When Farrant's case finally came to trial, he was discharged after his lawyer successfully argued that hunting a vampire was not in itself unlawful and that a cemetery did not satisfy the legal definition of an enclosed space.1
It's this particular definition Della was unsatisfied with, which is why she added:
Kai was apparently misinformed when he summarises that David was acquitted on 2 technicalities, namely the definition of an enclosed area, and the fact that it is not actually illegal to hunt a vampire. This was not in fact the case. The main indictment in that case was the element of unlawful purpose. That was the only reason David was arrested by police who attempted to persuade the court that his purpose was to break open coffins in search of the reputed vampire. The police evidence (again given under oath) was that David had later told the arresting officer that he intended to drive a wooden stake through the vampire’s heart and then ‘run away’ . . . However…David denied making this statement, in court, and the stipendary [sic] magistrate obviously did not believe the police evidence and so the unlawful purpose element was thrown out of court. The conclusion is clear: that David was not acquitted because it is not illegal to hunt vampires, but because the court did not believe that he was trying to do so in the first place. To inadvertently misguide the reader over this important point is regrettable, as it contrasts sharply with many of Kai’s other points which he has investigated thoroughly.
If Roberts was 'apparently misinformed' about this matter, the 'blame' falls squarely on his source: 'Ellis, p26'2, i.e. Bill Ellis' 'The Highgate Cemetery vampire hunt: the Anglo-American connection in satanic cult lore' (1993). Though the source isn't directly correlated with her critique, he does cop a serve—on an entirely different matter: his 'angle regarding the validity of contemporary claims that most of the damage at Highgate Cemetery during the late 1960s and early 1970s was caused by “adolescent gangs expressing rebellion to adult norms or carrying out dares or hoaxes.”'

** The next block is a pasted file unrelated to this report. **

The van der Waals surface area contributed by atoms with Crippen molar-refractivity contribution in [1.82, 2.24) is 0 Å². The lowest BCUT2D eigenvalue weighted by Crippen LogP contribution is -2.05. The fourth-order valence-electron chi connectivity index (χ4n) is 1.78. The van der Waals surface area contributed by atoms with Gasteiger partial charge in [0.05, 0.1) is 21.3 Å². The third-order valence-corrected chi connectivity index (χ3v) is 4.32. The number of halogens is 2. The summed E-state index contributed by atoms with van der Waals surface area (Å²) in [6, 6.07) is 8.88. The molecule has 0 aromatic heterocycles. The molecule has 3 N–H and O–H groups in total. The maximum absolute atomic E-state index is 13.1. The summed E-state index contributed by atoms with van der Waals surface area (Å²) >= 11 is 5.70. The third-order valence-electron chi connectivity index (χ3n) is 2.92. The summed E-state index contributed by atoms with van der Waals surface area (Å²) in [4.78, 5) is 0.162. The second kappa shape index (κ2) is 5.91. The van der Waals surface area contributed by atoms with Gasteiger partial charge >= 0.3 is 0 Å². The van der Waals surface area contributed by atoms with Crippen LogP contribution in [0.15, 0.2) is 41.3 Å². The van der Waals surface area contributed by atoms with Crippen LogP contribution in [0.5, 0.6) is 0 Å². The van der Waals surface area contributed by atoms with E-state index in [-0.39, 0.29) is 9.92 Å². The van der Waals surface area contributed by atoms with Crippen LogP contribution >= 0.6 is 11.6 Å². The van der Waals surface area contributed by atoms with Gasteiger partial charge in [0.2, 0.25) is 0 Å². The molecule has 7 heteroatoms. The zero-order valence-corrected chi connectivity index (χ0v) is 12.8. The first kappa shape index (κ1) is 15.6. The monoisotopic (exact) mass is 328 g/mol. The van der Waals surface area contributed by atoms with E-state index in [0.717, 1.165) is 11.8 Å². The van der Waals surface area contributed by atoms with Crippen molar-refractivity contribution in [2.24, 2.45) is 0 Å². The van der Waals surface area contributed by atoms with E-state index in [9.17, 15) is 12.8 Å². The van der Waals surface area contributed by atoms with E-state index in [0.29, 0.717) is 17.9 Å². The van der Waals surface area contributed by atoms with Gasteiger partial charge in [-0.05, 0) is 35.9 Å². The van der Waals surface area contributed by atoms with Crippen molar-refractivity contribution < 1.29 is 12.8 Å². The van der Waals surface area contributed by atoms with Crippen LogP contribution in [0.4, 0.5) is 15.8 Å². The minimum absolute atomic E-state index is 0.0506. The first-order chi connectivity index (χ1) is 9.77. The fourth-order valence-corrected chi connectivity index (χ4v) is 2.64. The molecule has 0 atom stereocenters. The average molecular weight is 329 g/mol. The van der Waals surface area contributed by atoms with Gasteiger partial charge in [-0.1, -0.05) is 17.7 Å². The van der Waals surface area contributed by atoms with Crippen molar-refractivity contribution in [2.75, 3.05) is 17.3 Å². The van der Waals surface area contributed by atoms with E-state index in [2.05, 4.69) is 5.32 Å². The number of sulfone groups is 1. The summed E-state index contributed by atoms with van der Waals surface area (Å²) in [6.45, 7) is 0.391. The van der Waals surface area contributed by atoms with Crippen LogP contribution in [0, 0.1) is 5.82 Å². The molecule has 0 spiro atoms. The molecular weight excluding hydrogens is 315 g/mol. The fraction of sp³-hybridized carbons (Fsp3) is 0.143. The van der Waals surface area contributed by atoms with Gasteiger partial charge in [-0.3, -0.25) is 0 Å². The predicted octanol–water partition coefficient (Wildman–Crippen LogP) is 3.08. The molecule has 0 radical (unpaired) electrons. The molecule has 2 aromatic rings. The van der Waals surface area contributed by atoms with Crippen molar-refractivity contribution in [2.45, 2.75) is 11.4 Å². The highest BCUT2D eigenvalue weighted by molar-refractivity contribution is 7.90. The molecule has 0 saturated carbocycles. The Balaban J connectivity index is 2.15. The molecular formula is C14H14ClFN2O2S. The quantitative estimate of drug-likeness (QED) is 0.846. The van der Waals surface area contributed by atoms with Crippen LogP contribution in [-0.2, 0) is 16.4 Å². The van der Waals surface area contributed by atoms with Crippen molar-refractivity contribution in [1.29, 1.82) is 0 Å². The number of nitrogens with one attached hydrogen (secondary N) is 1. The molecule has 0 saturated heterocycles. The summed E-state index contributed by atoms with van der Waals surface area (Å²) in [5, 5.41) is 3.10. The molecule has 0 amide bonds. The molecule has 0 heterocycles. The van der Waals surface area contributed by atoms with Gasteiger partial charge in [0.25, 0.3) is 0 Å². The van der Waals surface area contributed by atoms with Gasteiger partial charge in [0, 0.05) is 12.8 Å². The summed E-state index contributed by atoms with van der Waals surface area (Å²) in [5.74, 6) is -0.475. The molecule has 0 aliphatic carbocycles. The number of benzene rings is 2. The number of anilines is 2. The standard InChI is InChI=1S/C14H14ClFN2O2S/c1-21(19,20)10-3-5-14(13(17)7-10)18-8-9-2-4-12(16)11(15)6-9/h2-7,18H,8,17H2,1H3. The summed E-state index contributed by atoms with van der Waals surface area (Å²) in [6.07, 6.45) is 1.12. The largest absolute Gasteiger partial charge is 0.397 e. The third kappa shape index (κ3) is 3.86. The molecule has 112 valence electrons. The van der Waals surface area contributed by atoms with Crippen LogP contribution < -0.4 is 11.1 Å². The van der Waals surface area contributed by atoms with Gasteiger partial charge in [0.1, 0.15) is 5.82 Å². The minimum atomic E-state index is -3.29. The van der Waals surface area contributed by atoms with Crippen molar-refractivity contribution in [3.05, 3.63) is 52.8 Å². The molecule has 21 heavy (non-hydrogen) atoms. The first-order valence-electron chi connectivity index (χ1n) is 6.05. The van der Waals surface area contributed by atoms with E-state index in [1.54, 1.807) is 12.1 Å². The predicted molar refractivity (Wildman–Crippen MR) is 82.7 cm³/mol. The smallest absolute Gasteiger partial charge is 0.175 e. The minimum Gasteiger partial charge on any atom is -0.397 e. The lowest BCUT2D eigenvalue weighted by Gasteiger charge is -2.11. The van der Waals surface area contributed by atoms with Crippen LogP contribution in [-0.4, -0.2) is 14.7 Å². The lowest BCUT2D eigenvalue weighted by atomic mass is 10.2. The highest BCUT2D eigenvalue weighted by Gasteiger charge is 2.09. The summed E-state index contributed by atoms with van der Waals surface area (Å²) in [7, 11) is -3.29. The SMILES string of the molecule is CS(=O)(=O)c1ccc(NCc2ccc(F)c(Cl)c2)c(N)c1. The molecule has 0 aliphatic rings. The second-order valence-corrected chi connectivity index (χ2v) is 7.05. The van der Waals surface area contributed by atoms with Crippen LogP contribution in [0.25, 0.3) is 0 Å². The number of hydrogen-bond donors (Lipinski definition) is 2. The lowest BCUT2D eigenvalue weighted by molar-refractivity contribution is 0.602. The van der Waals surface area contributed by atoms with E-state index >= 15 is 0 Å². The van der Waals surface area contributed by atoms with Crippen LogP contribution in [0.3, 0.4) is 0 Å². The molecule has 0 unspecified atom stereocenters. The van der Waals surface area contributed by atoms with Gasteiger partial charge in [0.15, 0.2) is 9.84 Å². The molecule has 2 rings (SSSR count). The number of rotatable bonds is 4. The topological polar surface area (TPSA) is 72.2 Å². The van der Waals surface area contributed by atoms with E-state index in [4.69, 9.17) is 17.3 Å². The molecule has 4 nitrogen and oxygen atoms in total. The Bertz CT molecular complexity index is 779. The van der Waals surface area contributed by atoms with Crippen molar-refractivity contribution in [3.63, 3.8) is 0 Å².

While her criticism of the way Roberts covered Farrant's acquittal seems reasonable, one can only wonder why she sidestepped Roberts' coverage of the trial's aftermath. After focusing so much on this aspect of the case, you'd think she'd have something to say about it:
Following his acquittal, Farrant made his intention to continue hunting the vampire perfectly clear. The ensuing blaze of publicity saw him holding a nocturnal vigil in the cemetery, accompanied by a reporter [Barrie Simmons] from the Evening News. The article was published on 16th October under the headline "Midnight date with Highgate's Vampire", alongside photographs of Farrant wielding a cross and stake.3
Indeed, Farrant's 10 January 2012 comment to a recent Hampstead & Highgate Express article boasts this event as the first time the cemetery's undead denizen was explicitly labelled the 'Highgate Vampire':
As a matter of interest, the title “The Highgate Vampire” first appeared in an article published in connection with myself in the London Evening News on October 16th 1970. This headline ran “Midnight Vigil for the Highgate Vampire” [sic] and followed a BBC television transmission the evening before which featured myself and my investigation into a ‘vampire-like figure’ that had been sighted in and around Highgate Cemetery.
Roberts mentions the transmission—and Farrant's 'investigation', too:
The previous day, the BBC had broadcast a segment on events at the cemetery as part of their flagship current affairs programme, 24 Hours. It featured reconstructions of both Manchester's exorcism in the vault and Farrant's fateful vampire hunt of 17th August, in which he is once again seen brandishing a cross and stake.4
Farrant's YouTube channel features relevant 'excerpts' from this episode—with Manchester's participation cut-out: